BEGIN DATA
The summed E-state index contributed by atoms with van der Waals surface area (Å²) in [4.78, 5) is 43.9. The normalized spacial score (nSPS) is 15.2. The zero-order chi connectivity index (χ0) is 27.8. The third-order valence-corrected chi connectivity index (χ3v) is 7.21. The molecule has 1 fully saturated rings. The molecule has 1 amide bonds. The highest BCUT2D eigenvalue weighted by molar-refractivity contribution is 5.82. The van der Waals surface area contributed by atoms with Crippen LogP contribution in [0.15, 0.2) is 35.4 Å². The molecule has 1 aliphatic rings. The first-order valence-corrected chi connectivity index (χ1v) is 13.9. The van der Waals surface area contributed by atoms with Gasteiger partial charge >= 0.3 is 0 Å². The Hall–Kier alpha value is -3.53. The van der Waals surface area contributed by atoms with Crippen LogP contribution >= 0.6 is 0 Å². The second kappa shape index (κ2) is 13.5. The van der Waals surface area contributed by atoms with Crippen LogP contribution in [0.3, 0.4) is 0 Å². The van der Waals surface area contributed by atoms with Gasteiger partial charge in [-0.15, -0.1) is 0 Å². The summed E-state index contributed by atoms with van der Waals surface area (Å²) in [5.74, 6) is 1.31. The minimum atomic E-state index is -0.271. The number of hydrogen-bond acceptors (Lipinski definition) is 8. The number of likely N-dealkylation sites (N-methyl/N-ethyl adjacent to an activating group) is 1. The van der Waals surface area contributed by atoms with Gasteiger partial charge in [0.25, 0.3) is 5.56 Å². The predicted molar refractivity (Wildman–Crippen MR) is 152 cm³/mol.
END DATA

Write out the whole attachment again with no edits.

The summed E-state index contributed by atoms with van der Waals surface area (Å²) in [4.78, 5) is 43.9. The normalized spacial score (nSPS) is 15.2. The zero-order chi connectivity index (χ0) is 27.8. The third-order valence-corrected chi connectivity index (χ3v) is 7.21. The molecule has 1 fully saturated rings. The molecule has 1 amide bonds. The highest BCUT2D eigenvalue weighted by molar-refractivity contribution is 5.82. The van der Waals surface area contributed by atoms with Crippen LogP contribution in [0.15, 0.2) is 35.4 Å². The molecule has 1 aliphatic rings. The first-order valence-corrected chi connectivity index (χ1v) is 13.9. The van der Waals surface area contributed by atoms with Gasteiger partial charge >= 0.3 is 0 Å². The Hall–Kier alpha value is -3.53. The van der Waals surface area contributed by atoms with Crippen LogP contribution >= 0.6 is 0 Å². The second kappa shape index (κ2) is 13.5. The van der Waals surface area contributed by atoms with Crippen LogP contribution in [0.3, 0.4) is 0 Å². The van der Waals surface area contributed by atoms with Gasteiger partial charge in [-0.15, -0.1) is 0 Å². The summed E-state index contributed by atoms with van der Waals surface area (Å²) in [5.74, 6) is 1.31. The minimum atomic E-state index is -0.271. The number of hydrogen-bond acceptors (Lipinski definition) is 8. The number of likely N-dealkylation sites (N-methyl/N-ethyl adjacent to an activating group) is 1. The van der Waals surface area contributed by atoms with Gasteiger partial charge in [0.25, 0.3) is 5.56 Å². The predicted molar refractivity (Wildman–Crippen MR) is 152 cm³/mol.